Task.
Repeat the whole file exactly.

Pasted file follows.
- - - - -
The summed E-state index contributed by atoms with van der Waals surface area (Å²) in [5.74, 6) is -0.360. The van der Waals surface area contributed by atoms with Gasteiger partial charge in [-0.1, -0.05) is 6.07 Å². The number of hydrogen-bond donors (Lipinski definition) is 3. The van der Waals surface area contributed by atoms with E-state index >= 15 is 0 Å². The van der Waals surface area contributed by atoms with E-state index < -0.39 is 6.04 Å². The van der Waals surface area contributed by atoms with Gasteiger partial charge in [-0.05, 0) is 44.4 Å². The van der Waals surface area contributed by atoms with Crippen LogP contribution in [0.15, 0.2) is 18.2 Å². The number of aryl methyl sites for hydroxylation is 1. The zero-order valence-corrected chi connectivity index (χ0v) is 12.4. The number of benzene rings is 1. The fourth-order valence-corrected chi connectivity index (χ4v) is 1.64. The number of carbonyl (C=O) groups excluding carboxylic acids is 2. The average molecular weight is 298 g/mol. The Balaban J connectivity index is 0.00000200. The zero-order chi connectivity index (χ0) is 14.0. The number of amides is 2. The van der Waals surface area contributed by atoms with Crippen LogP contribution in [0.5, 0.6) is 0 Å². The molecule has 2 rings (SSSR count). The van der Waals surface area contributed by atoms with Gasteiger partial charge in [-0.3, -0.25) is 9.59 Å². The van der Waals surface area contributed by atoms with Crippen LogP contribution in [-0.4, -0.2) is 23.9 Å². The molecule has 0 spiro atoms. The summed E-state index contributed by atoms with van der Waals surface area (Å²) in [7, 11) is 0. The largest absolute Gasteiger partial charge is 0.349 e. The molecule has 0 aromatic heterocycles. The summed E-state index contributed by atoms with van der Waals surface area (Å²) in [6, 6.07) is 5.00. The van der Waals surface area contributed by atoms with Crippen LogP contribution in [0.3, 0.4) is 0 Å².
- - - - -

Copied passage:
The summed E-state index contributed by atoms with van der Waals surface area (Å²) in [5.74, 6) is -0.360. The van der Waals surface area contributed by atoms with Gasteiger partial charge in [-0.1, -0.05) is 6.07 Å². The number of hydrogen-bond donors (Lipinski definition) is 3. The van der Waals surface area contributed by atoms with E-state index >= 15 is 0 Å². The van der Waals surface area contributed by atoms with E-state index < -0.39 is 6.04 Å². The van der Waals surface area contributed by atoms with Gasteiger partial charge in [-0.05, 0) is 44.4 Å². The van der Waals surface area contributed by atoms with Crippen LogP contribution in [0.15, 0.2) is 18.2 Å². The number of aryl methyl sites for hydroxylation is 1. The zero-order valence-corrected chi connectivity index (χ0v) is 12.4. The number of benzene rings is 1. The fourth-order valence-corrected chi connectivity index (χ4v) is 1.64. The number of carbonyl (C=O) groups excluding carboxylic acids is 2. The average molecular weight is 298 g/mol. The Balaban J connectivity index is 0.00000200. The zero-order chi connectivity index (χ0) is 14.0. The number of amides is 2. The van der Waals surface area contributed by atoms with Crippen LogP contribution in [0.5, 0.6) is 0 Å². The molecule has 2 rings (SSSR count). The van der Waals surface area contributed by atoms with Gasteiger partial charge in [-0.3, -0.25) is 9.59 Å². The van der Waals surface area contributed by atoms with Crippen LogP contribution in [-0.4, -0.2) is 23.9 Å². The molecule has 0 spiro atoms. The summed E-state index contributed by atoms with van der Waals surface area (Å²) in [7, 11) is 0. The largest absolute Gasteiger partial charge is 0.349 e. The molecule has 0 aromatic heterocycles. The summed E-state index contributed by atoms with van der Waals surface area (Å²) in [6, 6.07) is 5.00. The van der Waals surface area contributed by atoms with Crippen LogP contribution in [0.3, 0.4) is 0 Å².